Sources of MEG activity coherent with EMG signals were determined from cross correlograms (inverse Fourier transform of the normalised cross spectrum at each MEG sensor). The time-domain cross correlogram oscillations typically had dipolar fields, which were modelled with single dipoles fitted to a set of 28 MEG channels around the maximum amplitude oscillation. The largest coherence peak and cross correlogram oscillation were required to occur in the same channels.

Evoked response sources repeatedly found in replicated trials were accepted for further analysis. Spatial accuracy for each response was determined from the distance between replicated sources, which did not differ between the patient and control groups (7 mm for the somatosensory 20-ms response, N20m, 11 mm for the somatosensory 35-ms response, P35m, and 12 mm for the auditory N1m).

The mean ECD parameters (peak latencies, three dimensional locations, and dipole strengths) of replicated sources were used to represent a subject’s response in statistical comparisons (Student’s two-tailed t-tests).

MEG sources were mapped onto T1-weighted MRI volumes (Siemens Vision 1.5-T or Magnetom 1.0-T; Siemens, Erlangen, Germany). MRI and MEG data were analysed in the same head coordinate system defined by the three fiducial points (see above).

RESULTS

Somatosensory responses

Somatosensory evoked fields (fig 1) of the control subjects were in line with previous observations21: the earliest (17–40 ms) signals peaked around 20 ms and 35 ms after the stimulus and were explained with 1–2 ECDs in the contralateral primary somatosensory (SI) cortex. The contralateral and ipsilateral second somatosensory (SII) cortices in the frontoparietal opercula peaked in 82% of the trials around 102 ms. The posterior parietal cortex (PPC) in the postcentral sulcus21 and the ipsilateral SI in the central sulcus became active around 90 ms in 36% of the responses.

Figure 1

Averaged SEF waveforms of control subjects and patients. Maximum amplitude responses over left and right SI and SII areas were chosen among 122 planar gradiometer channels. Vertical lines indicate the 20-ms point after stimulus. Responses from repeated trials are superimposed. Note the double scale for responses of P1. Pass band 0.1–90 Hz.

In CBPS patients, distorted brain anatomy prevented reliable identification of specific somatosensory areas, and SI was defined by sources of the early (17–40 ms) peaks, which occurred at expected latency and slightly reduced amplitude, especially for the right-hemisphere SIc-35 (p<0.05). SI responses originated at the central sulcus in three hemispheres and within the abnormal contralateral frontoparietal cortex in nine hemispheres out of 12 (see figs 2 and 4). Early ipsilateral SI activity occurred in three patients. P2 had left frontal-lobe activity close to midline at 37 ms and P3 showed ipsilateral parietal 38-ms activity (fig 2, dipole 7). Stimulation of the mildly paretic left hand of P6 elicited simultaneous contralateral and ipsilateral SI activity at 22 ms and 35 ms. The sources of 20-ms and 35-ms responses were more widely separated in patients than in control subjects (mean±SEM: distance 18±3 mm, range 49 mm v 7±2 mm, range 32; p<0.005) Also, more dipoles (2.3±0.3 v 1.5±0.1; p<0.05) were needed to explain the patients’ than the control subjects’ SI responses.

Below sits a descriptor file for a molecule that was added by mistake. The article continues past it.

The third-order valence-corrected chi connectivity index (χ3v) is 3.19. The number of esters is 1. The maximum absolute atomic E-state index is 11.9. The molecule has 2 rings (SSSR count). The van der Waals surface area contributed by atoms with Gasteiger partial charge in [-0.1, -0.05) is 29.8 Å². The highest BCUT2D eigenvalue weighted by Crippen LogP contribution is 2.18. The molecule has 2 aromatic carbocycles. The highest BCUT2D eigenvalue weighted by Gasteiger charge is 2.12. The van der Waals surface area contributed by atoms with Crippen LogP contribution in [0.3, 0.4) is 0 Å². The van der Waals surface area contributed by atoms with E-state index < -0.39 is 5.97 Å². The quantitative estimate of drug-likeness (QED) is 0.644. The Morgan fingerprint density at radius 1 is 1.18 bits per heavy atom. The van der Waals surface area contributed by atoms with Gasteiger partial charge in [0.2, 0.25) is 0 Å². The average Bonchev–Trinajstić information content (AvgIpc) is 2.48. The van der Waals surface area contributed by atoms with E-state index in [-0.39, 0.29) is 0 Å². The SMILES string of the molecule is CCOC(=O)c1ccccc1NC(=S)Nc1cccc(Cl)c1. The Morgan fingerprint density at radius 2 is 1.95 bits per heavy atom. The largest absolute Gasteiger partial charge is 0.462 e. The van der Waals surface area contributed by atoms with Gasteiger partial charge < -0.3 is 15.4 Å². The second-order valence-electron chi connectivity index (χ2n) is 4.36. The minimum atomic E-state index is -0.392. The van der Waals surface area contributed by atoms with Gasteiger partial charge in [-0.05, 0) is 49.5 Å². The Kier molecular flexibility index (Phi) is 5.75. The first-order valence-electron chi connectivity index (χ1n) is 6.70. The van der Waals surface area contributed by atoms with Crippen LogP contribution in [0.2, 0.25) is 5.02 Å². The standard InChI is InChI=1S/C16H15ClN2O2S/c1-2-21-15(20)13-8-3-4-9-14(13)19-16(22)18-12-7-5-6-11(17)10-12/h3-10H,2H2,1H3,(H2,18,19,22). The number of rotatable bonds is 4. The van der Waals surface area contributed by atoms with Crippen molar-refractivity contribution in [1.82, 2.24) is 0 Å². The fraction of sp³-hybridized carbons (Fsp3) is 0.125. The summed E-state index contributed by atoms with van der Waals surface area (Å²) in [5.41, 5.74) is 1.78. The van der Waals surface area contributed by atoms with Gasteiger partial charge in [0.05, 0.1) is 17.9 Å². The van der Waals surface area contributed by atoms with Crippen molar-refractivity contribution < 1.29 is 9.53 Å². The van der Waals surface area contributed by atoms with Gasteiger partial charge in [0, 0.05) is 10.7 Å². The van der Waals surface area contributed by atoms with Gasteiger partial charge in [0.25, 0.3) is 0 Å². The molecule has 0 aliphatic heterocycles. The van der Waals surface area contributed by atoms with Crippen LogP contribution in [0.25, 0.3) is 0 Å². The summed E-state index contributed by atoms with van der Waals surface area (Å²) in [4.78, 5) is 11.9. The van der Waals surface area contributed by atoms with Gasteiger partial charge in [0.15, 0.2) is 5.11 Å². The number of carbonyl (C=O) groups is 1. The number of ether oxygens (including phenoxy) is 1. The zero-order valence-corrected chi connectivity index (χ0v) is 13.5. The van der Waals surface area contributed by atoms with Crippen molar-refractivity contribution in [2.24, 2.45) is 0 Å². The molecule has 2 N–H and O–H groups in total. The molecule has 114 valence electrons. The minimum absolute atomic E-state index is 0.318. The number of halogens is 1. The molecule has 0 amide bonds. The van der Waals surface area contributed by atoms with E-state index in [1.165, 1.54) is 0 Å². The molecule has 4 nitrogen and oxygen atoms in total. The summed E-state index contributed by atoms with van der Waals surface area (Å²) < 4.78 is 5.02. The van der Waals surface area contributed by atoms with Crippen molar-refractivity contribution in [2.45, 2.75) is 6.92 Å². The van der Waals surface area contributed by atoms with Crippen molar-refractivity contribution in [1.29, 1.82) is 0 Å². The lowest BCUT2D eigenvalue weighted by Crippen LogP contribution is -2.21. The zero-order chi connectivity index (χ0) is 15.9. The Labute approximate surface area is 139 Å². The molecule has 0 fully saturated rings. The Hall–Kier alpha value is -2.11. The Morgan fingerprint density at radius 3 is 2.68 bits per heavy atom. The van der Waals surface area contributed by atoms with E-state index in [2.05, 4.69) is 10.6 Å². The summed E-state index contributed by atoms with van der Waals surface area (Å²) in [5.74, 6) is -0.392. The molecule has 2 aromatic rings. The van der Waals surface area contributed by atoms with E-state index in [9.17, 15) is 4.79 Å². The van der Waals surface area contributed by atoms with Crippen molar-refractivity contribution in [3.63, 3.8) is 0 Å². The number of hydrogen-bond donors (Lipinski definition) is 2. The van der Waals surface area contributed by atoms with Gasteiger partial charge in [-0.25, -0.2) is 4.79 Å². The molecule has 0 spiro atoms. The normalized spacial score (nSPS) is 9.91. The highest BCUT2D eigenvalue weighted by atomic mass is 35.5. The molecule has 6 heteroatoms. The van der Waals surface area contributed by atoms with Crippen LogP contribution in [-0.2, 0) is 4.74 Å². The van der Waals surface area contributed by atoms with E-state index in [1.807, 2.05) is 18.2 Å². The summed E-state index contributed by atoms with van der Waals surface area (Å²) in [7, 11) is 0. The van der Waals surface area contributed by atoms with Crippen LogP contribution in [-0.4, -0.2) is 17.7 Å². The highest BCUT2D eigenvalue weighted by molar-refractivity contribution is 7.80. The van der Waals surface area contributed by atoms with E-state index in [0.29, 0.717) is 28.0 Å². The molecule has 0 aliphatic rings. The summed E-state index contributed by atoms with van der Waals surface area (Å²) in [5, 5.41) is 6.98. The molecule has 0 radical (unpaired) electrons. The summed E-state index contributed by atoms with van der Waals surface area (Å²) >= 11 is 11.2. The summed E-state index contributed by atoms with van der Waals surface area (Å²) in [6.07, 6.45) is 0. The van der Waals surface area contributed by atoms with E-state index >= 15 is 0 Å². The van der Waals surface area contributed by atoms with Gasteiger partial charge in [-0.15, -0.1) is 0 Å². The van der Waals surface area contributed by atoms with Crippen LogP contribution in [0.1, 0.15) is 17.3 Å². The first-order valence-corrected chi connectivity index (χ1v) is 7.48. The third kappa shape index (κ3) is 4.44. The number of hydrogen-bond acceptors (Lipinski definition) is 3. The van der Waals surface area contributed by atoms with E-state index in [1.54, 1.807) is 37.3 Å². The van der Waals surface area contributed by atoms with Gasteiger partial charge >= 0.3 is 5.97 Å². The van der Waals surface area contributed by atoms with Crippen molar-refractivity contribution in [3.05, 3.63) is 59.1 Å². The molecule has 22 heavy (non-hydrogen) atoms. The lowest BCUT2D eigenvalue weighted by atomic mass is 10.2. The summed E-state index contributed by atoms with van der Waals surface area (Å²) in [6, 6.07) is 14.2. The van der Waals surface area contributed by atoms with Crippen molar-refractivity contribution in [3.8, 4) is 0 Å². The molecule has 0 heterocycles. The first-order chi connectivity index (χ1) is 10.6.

Figure 2

Sources of somatosensory evoked responses of P3. Left: dipole activity as a function of time. Dipoles 1–4 and 5–7 explain the responses to right and left median nerve stimulation, respectively. Goodness-of-fit shows the percentage of magnetic field variance explained by the set of dipoles. Right: dipole locations (white dots) and orientations (tails) on MRI slices. Dipoles 1 and 2 peak at 23 ms and 38 ms, respectively, and indicate the left primary somatosensory (SI) cortex. The more anterior dipoles 3 and 4, peaking at 40 ms and 90 ms, may reflect activity of the left second somatosensory (SII) cortex. Dipole 5 shows the right SI activity while dipoles 6 and 7 probably explain activity of the contralateral and ipsilateral posterior parietal cortices. Dashed lines indicate section levels.

All subjects had late 70–90-ms SI/PPC peaks generated at contralateral and/or ipsilateral central sulcus with current orientation perpendicular to the sulcus. Given the localisation inaccuracy of about 1 cm, these late peaks may represent PPC activity as well as true ipsilateral SI responses.

Second somatosensory cortex (SII) activity was defined as any late responses generated lateral and inferior to SI. SII responses occurred less often in patients (38%) than control subjects (82%). When present, patients’ SII source locations varied considerably: some had unusually deep right-hemisphere SII.

Auditory evoked responses

All auditory evoked responses consisted of a contralateral and ipsilateral 100-ms deflection, N1, which was the main target of our interest, as well as of later deflections peaking at 180–250 ms. As expected, N1 sources of control subjects were located in the auditory cortex close to the gyri of Heschl in the supratemporal cortex.22 A single auditory cortex dipole in each hemisphere explained all auditory responses in three control subjects, while a third source peaked around 125 ms in two control subjects.